Quickie: Update on Autodesk and NEi

My goodness — the piece I posted yesterday about Autodesk acquiring certain asset of NEi Software really poked the bear! You’ve been commenting and emailing like crazy, which leads to this quick update:

  • No, I don’t know more that what I originally posted. There are still significant questions to be answered as to which products Autodesk plans to continue, how partner relationships will be handled, and which of your favorite NEi employees are transitioning to Autodesk.
  • All these years, I thought NEi Nastran was a flavor of Nastran. It’s not. Depending on who you are, that’s a good thing or a bad thing. Wrote one correspondent:

FWIW, I would argue that your post is somewhat misleading in that NEi’s product is not actually Nastran.  While it does use the word (acronym?) Nastran, it does not have the NASA/Cosmic Nastran pedigree that MSC, Siemens (and others in the past such as UAI and CSA) did.

Another wrote:

[NEi's competitors] relied on *old* ways. Companies and engineers choose NEi Nastran for its innovation and support.

Keep the comments and emails coming and we’ll all learn more together. But, please, keep it civil and constructive.

Print Friendly


4 Responses to Quickie: Update on Autodesk and NEi

  1. Monica Schnitger says:

    Your emails over the last few days clearly point out that there are different definition for what it means to be “Nastran”. How far back do the Nastran roots have to go to be legit? Is it a good thing or a bad thing for a solver to have add-ons? Are there any that don’t? I don’t have answers but it seems to me that the important point is what the software does today, whether whatever architectural decisions that were made in the past limit extensibility and accurate the simulation results are. But keep the comments coming!

  2. Dennis Nagy says:

    Anyone reading this piece posted by Monica should also take a look a her previous piece yesterday and the comments there, including mine. Some clarification was in order and you will find it there.

  3. Dennis Nagy says:

    Hi Monica,

    I re-read your comment above and realized that you had also asked a question about “legitimacy” of NASTRAN. My comment (to your other Autodesk/NEI post) was not meant to make any statement on “legitimacy” but just to point out the software architecture/detail differences between various vendors’ offerings that have used the NASTRAN label.

    The internals of the original NASA/COSMIC NASTRAN (vintage 1960s-1970s)are the basis for both MSC.NASTRAN and (because of the FTC case settlement in 2002) NX NASTRAN. MSC, however, had already changed/rewrote enough of those internals –e.g., the entire NASTRAN Executive System in the 1980s — that both MSC’s and Siemens PLM (SPLM)’s versions are not that much like the original NASA/COSMIC NASTRAN (or in fact like each other, because both MSC and SPLM have developed theirs further from the identical source code that existed in 2002). And, as I mentioned in my other post, NEi/NASTRAN is plug-compatible but different on the “inside.” Which NASTRAN is “better” (as a functioning software system) is only in the eye of the user/beholder.

    The marketplace reality is that “NASTRAN” has enough of a brand name (and that vanilla brand name is, as far as I know, still owned by NASA) that many vendor companies (MSC, CSAR, UAI, Noran/NEi, SPLM) have used it as a basis for building a software solution business since the early 1970s. The success (or lack thereof) of those businesses has depended much more on the quality of customer support, documentation, related pre/postprocessing, training, pricing, and customer loyalty. So that means, for example, that parts of the inner workings of NEi NASTRAN could be better than either MSC’s or SPLM’s NASTRANs even though not based originally on the same inner workings, as Katarina has pointed out in her comment about the nonlinear simulation capabilities, for example.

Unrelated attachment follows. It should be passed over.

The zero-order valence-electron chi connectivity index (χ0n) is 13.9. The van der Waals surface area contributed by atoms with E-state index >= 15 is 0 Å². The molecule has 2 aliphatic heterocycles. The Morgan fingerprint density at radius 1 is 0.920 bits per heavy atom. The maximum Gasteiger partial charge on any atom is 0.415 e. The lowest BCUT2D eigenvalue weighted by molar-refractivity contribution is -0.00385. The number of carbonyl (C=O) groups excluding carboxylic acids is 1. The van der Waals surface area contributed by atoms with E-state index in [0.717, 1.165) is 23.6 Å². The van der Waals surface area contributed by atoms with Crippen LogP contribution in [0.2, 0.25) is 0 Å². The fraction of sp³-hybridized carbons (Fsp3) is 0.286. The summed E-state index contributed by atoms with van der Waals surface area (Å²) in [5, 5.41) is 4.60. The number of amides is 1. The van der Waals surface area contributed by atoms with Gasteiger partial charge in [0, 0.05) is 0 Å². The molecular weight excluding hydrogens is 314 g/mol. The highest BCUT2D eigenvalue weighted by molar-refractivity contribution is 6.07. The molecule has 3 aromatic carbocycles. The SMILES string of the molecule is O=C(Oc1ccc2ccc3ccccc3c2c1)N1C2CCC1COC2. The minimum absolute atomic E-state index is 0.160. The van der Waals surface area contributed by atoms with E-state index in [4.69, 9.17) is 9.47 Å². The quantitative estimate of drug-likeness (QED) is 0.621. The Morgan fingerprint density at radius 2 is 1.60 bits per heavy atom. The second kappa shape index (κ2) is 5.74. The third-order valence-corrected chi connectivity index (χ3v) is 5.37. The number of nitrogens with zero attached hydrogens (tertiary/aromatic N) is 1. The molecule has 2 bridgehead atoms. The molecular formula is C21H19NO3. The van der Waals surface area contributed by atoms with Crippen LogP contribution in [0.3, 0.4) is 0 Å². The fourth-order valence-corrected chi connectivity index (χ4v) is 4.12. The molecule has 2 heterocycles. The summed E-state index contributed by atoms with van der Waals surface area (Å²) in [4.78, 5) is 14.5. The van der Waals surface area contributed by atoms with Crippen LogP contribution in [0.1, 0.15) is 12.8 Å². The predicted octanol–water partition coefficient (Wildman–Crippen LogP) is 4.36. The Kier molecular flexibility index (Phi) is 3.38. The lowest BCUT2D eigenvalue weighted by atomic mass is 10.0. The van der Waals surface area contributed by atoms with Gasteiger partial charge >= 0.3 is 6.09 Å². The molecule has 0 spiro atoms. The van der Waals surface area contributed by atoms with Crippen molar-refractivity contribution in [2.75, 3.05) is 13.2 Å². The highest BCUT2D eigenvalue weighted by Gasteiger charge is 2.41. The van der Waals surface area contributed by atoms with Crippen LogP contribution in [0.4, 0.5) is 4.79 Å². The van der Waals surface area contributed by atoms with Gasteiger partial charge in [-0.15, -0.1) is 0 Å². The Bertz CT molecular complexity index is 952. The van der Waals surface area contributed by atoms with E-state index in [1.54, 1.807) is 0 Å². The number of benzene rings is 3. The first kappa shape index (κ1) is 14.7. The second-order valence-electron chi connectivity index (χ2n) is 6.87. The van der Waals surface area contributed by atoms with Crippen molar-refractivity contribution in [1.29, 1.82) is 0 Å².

And here is a final anecdote just to illustrate how counter-intuitive customer judgement can be: in the early 1990s, MSC implemented a “more accurate” 8-node solid element (with the same element name as the previous one) and released it in the newest version of MSC/NASTRAN at that time. We (I was at MSC at that time)quickly got a complaint/request from a major Japanese customer that they had tuned so much of their simulation workflow (e.g., criteria for judging accuracy and downstream usability of FEA simulation results) to tho “old” element results that we had thus inadvertently screwed up their major internal engineering simulation processes! They politely but firmly asked us to put in a “secret” switch just for them that would allow them to continue using the old, less-accurate version of the element.

    So go figure.

  4. This is quite interesting. What is intriguing is that I could not find a word of it on Autodesk’s website, despite them being a publicly listed company and the investment is presumably “non-trivial”. The NEI website also says nothing. If it weren’t for Katarina’s comment which makes no denial (and thus suggests tacit confirmation), plus a mysterious sales enquiry from a local Femap / NEI user who is now moving to Autodesk, I would have found the news difficult to believe. But it confirms what we have discovered by other means… the Algor solver was always more promise than delivery.
    And to save the moderator some time… I am a director/employee of a Siemens PLM reseller in Australia.